Painted from the impression travelling over Auckland Harbour Bridge left on me: after I went to see Emily Perkins and Dylan Horrocks present their graphic conversation "All Hail Ellie". I think the real bridge is much bigger.
First up, huge thanks to Vanessa Gebbie and Zoe King for all their help and advice and for housing my story "Sticking the Needle In", and poem "Words With Charlie", in Tom's Voice. I'm extremely grateful. Vanessa is the author of Words from a Glass Bubble, a collection of very touching stories, as well as Storm Warning, which I'm looking forward to reading (more links on the side bar).
It's been a stressful few weeks: my husband was told his company's Auckland office was closing at the end of November. The options were: move to Wellington or get another job. Now his office is moving down the road and there's a reprieve until April. I've been feeling unsettled.
I was going to post a poem about writing a poem but Dick's posted one which cannot be rivalled. Hats off to you, Dick. So you've got a repeat (no pun intended). I posted this a while ago, then removed it, and now I'm posting it again. I've written a few poems about stuttering. My husband stutters. It's hard to argue with someone when you have to wait for them to insult you. Laughter replaces intended crimes of passion. He doesn't stutter with our toddler, nor with animals (you wouldn't catch me talking to the animals). Thanks to Donna and Thomas who spotted and left lovely comments on this the first time around. And apologies to Lori whom I confused at the time.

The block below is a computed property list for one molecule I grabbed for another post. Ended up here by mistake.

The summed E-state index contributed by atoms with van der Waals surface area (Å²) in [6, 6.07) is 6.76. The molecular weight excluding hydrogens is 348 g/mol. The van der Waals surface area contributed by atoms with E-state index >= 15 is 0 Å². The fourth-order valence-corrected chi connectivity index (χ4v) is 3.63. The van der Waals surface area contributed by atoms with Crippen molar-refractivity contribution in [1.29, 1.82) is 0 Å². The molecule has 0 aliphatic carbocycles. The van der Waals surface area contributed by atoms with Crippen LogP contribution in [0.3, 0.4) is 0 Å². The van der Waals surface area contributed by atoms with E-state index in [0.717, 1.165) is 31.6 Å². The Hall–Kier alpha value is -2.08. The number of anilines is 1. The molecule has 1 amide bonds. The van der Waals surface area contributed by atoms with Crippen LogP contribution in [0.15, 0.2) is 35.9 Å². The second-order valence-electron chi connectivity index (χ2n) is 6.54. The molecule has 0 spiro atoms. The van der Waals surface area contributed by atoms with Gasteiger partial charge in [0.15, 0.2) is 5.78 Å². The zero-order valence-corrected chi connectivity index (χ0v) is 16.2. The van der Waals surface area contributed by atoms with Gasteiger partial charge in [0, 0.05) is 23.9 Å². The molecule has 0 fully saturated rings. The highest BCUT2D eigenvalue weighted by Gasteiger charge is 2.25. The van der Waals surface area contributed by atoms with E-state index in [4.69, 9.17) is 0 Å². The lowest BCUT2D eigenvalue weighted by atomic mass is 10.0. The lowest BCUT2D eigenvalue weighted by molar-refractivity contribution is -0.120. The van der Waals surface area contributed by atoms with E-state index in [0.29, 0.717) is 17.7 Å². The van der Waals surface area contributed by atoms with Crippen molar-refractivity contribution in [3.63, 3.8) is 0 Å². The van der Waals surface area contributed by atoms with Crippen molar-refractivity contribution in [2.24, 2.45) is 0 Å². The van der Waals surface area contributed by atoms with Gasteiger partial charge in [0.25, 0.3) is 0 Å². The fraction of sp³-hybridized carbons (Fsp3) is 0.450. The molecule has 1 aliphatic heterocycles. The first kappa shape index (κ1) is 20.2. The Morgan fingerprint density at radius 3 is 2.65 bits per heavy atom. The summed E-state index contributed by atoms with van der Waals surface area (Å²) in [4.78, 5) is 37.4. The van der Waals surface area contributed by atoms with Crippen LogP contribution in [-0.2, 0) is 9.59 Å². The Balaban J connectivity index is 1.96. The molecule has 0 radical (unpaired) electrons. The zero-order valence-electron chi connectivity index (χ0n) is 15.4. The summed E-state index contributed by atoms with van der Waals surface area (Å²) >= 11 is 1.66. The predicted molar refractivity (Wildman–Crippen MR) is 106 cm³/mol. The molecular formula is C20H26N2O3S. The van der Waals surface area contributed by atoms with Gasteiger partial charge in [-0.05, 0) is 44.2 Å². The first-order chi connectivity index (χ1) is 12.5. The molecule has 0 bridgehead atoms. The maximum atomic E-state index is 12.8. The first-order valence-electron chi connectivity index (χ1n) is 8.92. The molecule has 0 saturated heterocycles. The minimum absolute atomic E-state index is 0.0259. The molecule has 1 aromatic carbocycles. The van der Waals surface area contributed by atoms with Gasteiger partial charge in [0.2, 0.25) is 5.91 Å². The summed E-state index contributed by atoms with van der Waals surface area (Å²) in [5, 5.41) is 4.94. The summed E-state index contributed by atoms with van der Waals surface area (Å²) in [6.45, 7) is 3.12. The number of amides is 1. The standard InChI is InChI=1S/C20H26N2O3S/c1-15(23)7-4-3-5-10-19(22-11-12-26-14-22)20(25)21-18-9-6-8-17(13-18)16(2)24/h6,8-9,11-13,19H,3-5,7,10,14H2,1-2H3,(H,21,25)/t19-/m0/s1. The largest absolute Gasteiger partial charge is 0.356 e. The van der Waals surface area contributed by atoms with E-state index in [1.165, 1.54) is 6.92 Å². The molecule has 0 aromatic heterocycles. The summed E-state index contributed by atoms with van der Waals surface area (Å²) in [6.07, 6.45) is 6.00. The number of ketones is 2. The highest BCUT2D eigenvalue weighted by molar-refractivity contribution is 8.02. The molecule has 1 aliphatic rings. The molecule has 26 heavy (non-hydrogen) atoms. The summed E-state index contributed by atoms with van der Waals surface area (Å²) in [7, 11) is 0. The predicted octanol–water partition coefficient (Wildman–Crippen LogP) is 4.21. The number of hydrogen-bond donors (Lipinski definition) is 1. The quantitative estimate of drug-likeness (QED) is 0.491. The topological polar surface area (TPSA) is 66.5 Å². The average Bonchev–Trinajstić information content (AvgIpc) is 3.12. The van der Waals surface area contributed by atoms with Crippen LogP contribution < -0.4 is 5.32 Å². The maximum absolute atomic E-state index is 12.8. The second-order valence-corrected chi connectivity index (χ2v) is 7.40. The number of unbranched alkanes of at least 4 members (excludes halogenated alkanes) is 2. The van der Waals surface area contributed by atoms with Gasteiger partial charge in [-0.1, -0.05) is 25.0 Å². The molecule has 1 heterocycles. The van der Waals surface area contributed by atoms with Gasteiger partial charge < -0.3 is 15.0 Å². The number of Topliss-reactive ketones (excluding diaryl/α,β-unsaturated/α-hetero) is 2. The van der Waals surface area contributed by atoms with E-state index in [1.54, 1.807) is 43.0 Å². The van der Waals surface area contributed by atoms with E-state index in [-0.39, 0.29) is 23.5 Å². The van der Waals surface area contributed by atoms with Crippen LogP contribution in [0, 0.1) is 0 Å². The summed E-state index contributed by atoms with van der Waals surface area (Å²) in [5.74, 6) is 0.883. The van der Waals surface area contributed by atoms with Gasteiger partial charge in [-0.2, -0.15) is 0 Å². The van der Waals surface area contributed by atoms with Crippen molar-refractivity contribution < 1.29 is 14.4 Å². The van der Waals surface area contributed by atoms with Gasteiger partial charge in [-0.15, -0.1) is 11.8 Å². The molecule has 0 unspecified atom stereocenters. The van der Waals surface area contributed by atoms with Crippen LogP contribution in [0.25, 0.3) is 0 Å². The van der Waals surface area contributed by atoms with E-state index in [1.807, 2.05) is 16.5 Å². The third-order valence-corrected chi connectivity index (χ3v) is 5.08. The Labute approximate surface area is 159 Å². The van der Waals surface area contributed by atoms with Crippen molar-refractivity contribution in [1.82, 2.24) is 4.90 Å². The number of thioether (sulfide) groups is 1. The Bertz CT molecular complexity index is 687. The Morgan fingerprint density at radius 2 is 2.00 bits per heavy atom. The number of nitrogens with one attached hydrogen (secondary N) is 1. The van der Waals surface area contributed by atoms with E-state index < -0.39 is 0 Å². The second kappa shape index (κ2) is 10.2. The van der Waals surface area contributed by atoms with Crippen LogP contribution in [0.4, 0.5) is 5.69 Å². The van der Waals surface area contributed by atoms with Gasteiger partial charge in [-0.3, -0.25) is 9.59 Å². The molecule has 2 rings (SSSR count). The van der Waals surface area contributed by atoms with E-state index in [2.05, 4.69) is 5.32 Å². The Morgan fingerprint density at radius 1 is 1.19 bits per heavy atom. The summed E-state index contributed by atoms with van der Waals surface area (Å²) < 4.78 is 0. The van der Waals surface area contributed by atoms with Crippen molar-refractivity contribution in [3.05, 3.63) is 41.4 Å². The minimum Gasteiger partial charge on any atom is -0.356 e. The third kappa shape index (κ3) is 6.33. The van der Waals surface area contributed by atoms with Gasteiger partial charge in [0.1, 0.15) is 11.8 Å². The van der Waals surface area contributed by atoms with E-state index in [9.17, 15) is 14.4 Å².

Aubade to Balbettare
Refused your words, gum in a torn pocket,
they are caught within the fabric of your
tongue. Confidence droops like a shamed face, set
to counter exasperation. Breathe. More
lowered, your lids self shield. Self-healed you start
again, and, and, and conversation stalls
till late at night, when all but one dear heart
can be heard, you speak into me. Crystals
hang sparkling about my ears: sentences,
uninterrupted, unfinished by choice;
utterances full-stopped by our senses.
Bodily parenthesis given voice
to mock Aurora before she scatters
your eyes with her curse of fettered letters.